Karnataka @ The Robin, Bilston – 30 September 2012


Review By Paul Quinton and photos by Rob StanleyThis was the second visit to The Robin this year for this latest incarnation of Karnataka, part of their lengthy Forbidden Dreams tour and coinciding with the release of a new live CD/DVD recorded earlier this year. They’ve slimmed down slightly since the previous tour, with no sign of multi-instrumentalist Colin Mold, which led to one of the questions to be asked prior to the gig, namely that on the previous tour the heavier direction which the band seem to be taking proved too much for the older material, rendering a lot of it almost unrecognisable, so how would the band reconcile the back catalogue with the new direction? Also, at the previous gig, a lot of people thought that new singer Hayley Griffiths seemed a little awkward in a rock gig context, rather than the theatre roles she had been used to. Would she be more comfortable as the singer in a rock band?

The show was divided in two 50-minute sets, the first beginning punctually at 8.30, introduced by ‘Talk To Me’, a song by the original line-up, although never released as a studio track, and tonight played fairly closely to the original. It was followed by ‘Time Stand Still’, another original line-up song, and again played fairly straight, before the band introduced a new song ‘Poison Ivy’, which was the first real hint of how much this band were moving away from its past. This was a markedly heavier song than most things the band have ever done and owed much to the Within Temptation school of symphonic rock, and it was these influences that dominated the rest of the show. The song that followed, ‘Heart Of Stone’, was another one from the original line-up, but was a low point in the show, sounding quite messy compared to how tight the rest of the set was, although a brief segue into ‘The Storm’ soon put things right. This is undoubtedly one of the best songs the original band ever wrote, and even in a rockier arrangement, the beauty of the song shone through.

The opening set ended with ‘The Gathering Light’, before a 20-minute break, after which the band seemed to recommence with a fresh determination to underline their new identity. The opening track of the second half was another new song, the one after which this tour is named, ‘Forbidden Dreams’. This was even more firmly in Within Temptation territory than what had gone before, and when it was followed with another old song, ‘Delicate Flame of Desire’, the contrast between the two eras of the band was more marked than ever, and apart from the piano-led ballad ‘Forsaken’, the rest of the show was all about the new direction the band appear to be taking, ‘The Journey’ in particular sounding like something from a Delain album.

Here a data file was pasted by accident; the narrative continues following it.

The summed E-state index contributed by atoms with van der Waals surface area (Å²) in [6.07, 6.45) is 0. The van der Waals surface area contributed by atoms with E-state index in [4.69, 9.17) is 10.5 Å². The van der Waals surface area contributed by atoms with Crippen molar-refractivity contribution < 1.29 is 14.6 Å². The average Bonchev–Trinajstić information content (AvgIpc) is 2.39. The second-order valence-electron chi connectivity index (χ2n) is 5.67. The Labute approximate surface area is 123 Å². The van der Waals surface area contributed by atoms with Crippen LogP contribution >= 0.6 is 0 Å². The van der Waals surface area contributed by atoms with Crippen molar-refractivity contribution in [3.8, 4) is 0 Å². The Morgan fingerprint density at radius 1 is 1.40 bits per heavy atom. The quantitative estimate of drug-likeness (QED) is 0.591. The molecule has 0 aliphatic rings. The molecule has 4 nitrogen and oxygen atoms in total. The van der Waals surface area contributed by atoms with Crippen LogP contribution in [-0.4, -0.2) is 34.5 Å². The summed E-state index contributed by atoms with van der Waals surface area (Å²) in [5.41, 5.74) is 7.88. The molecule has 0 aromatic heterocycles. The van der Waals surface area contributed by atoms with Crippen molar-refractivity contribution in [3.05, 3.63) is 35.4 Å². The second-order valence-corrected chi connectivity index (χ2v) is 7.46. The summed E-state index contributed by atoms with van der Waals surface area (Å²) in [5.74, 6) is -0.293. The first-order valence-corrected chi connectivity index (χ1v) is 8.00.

Judging by the new material, it’s pretty clear that Karnataka are fast becoming a melodic rock band with serious symphonic metal tendencies. But, having said that, while Hayley Griffiths is no Charlotte Wessels; she seems a lot more comfortable in this environment than she was earlier in the year. Some of her more theatrical flourishes were more restrained and she reacts with the crowd a lot more easily, which can only be a good thing, as the rest of the band aren’t the most visual performers you will ever see.

In the current climate, it’s not fair to assess the success of a band’s direction based on crowd numbers, especially when they’re playing a few shows in the immediate area, including gigs in Evesham, Bromsgrove, Derby, Leicester and Leamington. But it has to be said the crowd was pretty thin on the night, probably less than two-thirds of that at the February show, and how many of the band’s longer-standing fans will take to the new direction remains to be seen. But I’m sure that had this been a new band playing this show, rather than one that will always be compared the earlier line-up, it would have been easier to appreciate what was otherwise a pretty decent, if surprising, gig.

 And you can see more of Rob’s shots here: